• Parents, staff and pupils say that behaviour is good. Systems to manage the very few, low-level incidents in classes are well established. The atmosphere in school is calm and purposeful. Pupils enthusiastically carry out important roles such as being house captains, sports crew and school councillors. You have introduced equipment for lunchtimes which the pupils love and it encourages all ages to play cooperatively.
  • Governors have a very accurate view of the strengths and areas the school needs to develop. They have developed systems, processes and skills to hold leaders to account. Governors engage in a range of useful monitoring and development activities, including, for example, how to interpret information about pupils’ performance. They share, with passion, your aspirational vision for the school. Governors value your strong leadership and empowerment of staff.

 

The complete report is found below.

Key Stage 2 Results 2015

 

% achieving Level 4 or above in Reading/Writing/Maths

100%
% making at least expected progress in each subject from Year 2 to Year 6 100%

% achieving Level 5 or above in Reading/Writing/Maths

50/0/0%

Key Stage 2 Results 2016

Out of the 13 pupils we had in Year 6 last year:

 

  • The percentage of pupils who achieved the expected standard or above in reading, writing and maths combined = 31%
  • The percentage of pupils who achieved a high level of attainment in reading, writing and maths combined = 0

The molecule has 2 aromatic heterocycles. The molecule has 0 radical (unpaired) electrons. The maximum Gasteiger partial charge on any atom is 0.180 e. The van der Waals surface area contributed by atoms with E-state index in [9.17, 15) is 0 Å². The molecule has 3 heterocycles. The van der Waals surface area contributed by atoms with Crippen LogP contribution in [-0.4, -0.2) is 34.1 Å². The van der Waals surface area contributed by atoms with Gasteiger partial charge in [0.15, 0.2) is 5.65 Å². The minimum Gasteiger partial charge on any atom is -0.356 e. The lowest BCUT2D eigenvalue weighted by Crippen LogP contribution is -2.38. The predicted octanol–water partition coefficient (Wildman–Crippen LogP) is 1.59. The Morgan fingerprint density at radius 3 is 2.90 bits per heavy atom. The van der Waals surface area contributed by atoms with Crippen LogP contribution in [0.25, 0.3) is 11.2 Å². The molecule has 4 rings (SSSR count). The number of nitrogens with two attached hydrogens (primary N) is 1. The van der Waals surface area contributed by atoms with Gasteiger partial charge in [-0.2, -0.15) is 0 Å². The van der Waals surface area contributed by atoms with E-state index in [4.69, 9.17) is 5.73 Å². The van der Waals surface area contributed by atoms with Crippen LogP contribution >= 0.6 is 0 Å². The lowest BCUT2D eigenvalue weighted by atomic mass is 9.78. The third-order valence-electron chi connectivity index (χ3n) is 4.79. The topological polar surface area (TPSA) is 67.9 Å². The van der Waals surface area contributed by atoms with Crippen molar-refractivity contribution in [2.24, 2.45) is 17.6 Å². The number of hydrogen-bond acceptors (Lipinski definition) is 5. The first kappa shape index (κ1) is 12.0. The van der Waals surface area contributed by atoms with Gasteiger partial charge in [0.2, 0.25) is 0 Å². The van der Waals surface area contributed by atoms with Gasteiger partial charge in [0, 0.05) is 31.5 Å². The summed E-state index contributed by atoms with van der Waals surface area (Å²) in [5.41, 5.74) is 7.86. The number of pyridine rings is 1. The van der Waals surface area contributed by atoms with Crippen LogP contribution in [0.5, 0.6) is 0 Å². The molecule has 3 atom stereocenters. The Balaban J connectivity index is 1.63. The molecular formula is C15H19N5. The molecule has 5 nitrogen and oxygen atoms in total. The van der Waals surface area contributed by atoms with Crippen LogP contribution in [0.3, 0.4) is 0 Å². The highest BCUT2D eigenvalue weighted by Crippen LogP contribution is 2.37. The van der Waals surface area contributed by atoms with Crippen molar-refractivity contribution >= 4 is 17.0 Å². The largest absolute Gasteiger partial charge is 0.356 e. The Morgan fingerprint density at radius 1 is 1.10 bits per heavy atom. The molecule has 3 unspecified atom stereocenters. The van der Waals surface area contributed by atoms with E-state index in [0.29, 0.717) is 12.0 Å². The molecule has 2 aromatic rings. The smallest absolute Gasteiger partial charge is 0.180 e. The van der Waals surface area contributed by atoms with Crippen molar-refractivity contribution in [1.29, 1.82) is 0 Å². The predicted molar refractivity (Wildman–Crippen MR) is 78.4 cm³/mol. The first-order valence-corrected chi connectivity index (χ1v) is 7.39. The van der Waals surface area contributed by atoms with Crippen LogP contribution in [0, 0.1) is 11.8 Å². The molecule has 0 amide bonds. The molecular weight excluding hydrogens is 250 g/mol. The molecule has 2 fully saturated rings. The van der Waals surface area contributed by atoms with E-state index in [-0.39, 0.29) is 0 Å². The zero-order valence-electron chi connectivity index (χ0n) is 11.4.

Subject % Reaching 'Expected' Standard

Average Progress

(compared to National progress average of 0)

Average Scaled Score

(compared to National average of 100)

Reading 62%

0

98
Writing 69% 2.3 N/A
Mathematics 38% -2.3 98
Grammar, Punctuation & Spelling 77% N/A 101

 

Whilst we were disappointed with our Maths % for reaching 'Expected' (and consequently the combined figure), the National context of these results is outlined in the link below

https://www.gov.uk/government/news/new-primary-school-tests-show-schools-rising-to-the-challenge

 

Clearly, as the first year of testing of the revised National Curriculum, the outcomes were different to previously, for which the Department for Education produced various publications and statements.

E.g.

 

Advice from Head of Profession on comparability over time
Children sitting key stage 2 tests this year were the first to be taught and assessed under the new national curriculum. The expected standard has been raised and the accountability framework for schools has also changed. These changes mean that the expected standard this year is higher and not comparable with the expected standard used in previous year’s statistics. It would therefore be incorrect and misleading to make direct comparisons showing changes over time.
For example, it is wrong to say that ‘the percentage of pupils achieving the expected standard in reading, writing and mathematics fell from 80% in 2015 to 53% in 2016’.
In looking over time, all users of the statistics can say at this stage is that ‘53% of pupils achieved the new expected standard in 2016 when being taught and assessed against the higher standards expected under the new curriculum. Under the previous system, 80% of pupils achieved the standard that was expected under that system’.
Now we have data in, we will begin analysing the results to see whether we can provide further advice to support interpretations over the time series in the provisional SFR which has been pre-announced for release on 1 September 2016.
Iain Bell
Head of Profession for Statistics
Department for Education

 

The full document that this excerpt is from can be found below.